Thursday, December 1, 2016
Elton Tickets Land Canadian Border Guard in Hot Water
Border services officer Charles Stewart had asked the federal labour relations board to reduce his penalty to a three-day suspension — he said he was star-struck by Captain Fantastic — but adjudicator Pierre-Marc Champagne rejected that appeal.
"He knew what his obligations were that day, and his behaviour cannot be excused because of his excitement at meeting a celebrity," Champagne said in a recent judgment.
Stewart and a co-worker, Brandon Merrill, were assigned by the Canada Border Services Agency (CBSA) to check John and his crew through customs and immigration at Lethbridge Airport on April 24, 2012.
The flamboyant singer, one of the most successful solo artists of all time, was arriving in Alberta to perform three sold-out shows in Lethbridge, Red Deer and Grande Prairie.
At the labour relations board hearing, Merrill testified that Stewart brought his wife, an Elton John fan, to the CBSA office on the day in question.
Merrill said he boarded the star's private jet with Stewart, who conducted the primary examination of the plane and its six passengers. Merrill checked their passports then walked down the stairs to the tarmac.
Stewart, he said, remained onboard talking with John's personal assistant. When the assistant stepped off the plane, he asked Merrill if he "would like tickets to the concert as well." Merrill declined. The assistant, Merrill said, then offered his phone number and told the border guards to call him if they wanted to go to that night's show in Lethbridge.
The concert had sold out within an hour and floor tickets were going for as much as $500 on the resale market.
Merrill testified that Stewart went into the CBSA office and called a supervisor, Darren Lynch, to ask if he could accept the concert offer. Lynch told him not to accept the tickets, which is the same advice he had received days earlier from senior superintendent Doug Bakke, whom Stewart had approached about what to do if offered tickets during the clearance process.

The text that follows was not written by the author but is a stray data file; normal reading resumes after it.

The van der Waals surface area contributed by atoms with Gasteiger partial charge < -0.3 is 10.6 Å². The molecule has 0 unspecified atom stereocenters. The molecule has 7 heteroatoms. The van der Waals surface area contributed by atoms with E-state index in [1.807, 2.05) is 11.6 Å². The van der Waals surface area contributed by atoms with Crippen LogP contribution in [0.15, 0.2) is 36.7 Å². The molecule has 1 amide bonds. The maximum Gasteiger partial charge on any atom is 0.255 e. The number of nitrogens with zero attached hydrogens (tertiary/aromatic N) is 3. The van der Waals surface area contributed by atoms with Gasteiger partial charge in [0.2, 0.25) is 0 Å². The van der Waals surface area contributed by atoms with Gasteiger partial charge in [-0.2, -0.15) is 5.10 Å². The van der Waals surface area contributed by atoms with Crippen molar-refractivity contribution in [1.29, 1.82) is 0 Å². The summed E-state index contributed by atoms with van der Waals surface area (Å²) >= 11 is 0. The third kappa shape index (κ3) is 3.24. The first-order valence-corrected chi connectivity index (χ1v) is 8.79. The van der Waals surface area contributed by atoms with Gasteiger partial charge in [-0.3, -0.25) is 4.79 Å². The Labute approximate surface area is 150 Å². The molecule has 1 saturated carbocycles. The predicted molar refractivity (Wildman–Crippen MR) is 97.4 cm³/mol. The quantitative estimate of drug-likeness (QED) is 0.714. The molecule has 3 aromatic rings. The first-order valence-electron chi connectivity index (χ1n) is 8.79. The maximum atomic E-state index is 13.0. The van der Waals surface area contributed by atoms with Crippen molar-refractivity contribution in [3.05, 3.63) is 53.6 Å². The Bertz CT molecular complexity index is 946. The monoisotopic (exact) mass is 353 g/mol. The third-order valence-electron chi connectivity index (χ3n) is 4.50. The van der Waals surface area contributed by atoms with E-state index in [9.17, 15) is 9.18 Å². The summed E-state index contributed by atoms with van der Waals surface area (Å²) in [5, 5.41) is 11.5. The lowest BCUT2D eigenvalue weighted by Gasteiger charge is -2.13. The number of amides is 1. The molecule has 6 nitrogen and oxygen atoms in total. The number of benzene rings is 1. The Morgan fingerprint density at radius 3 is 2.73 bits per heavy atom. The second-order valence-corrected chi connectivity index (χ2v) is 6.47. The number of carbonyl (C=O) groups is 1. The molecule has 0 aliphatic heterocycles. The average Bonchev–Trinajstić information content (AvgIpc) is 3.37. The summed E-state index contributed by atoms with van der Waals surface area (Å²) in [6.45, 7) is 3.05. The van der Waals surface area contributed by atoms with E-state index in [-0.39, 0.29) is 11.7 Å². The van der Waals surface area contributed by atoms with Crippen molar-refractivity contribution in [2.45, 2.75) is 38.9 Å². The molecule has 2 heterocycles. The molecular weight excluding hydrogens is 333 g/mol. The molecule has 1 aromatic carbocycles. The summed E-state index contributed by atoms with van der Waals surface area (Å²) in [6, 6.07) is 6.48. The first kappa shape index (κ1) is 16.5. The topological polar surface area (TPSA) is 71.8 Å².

Nonetheless, Stewart tried to call the assistant's number. When that didn't work — it had been copied incorrectly — he went to the arena box office, identified himself as a CBSA officer, and asked to pick up his complimentary tickets. No tickets had been left at the window. The event manager was called, Elton John's assistant confirmed the offer, and two second row tickets were handed to Stewart and his wife.
Unfortunately for Stewart, a volunteer security guard at the event, CBSA employee Kyle Reindl, overheard the conversation on his radio about "passes for a CBSA guy who cleared the plane." Reindl went to see who received the tickets and later reported the incident to border agency officials.
Stewart and his wife were so close to the stage that they appeared on Jumbotron images at the concert.
The CBSA subsequently launched an internal investigation. The agency's code of conduct prohibits employees from accepting any gift in the course of their duties since it could be perceived as a bribe.
Stewart was handed a two-week suspension without pay.
But he appealed that penalty to the labour relations board, arguing that he had been honest and contrite about his misconduct and deserved a break given his past service. Stewart told the board that he accepted the tickets in a moment of weakness because he wanted to treat his wife.
But Champagne, an adjudicator with the Public Service Labour Relations and Employment Board, rejected the grievance and suggested Stewart could have lost his job for his determined attempt to gain a valuable, personal benefit.
Stewart, he said, knew that his behaviour was unacceptable based on his experience and the advice of his superiors. Champagne said Stewart's expressions of remorse rang hollow: "An employee motivated by greed who takes advantage of his position to benefit himself and his wife deserves discipline, including potentially termination."
A spokesman for Elton John did not respond to a request for comment.
- Edmonton Sun
at 2:43 PM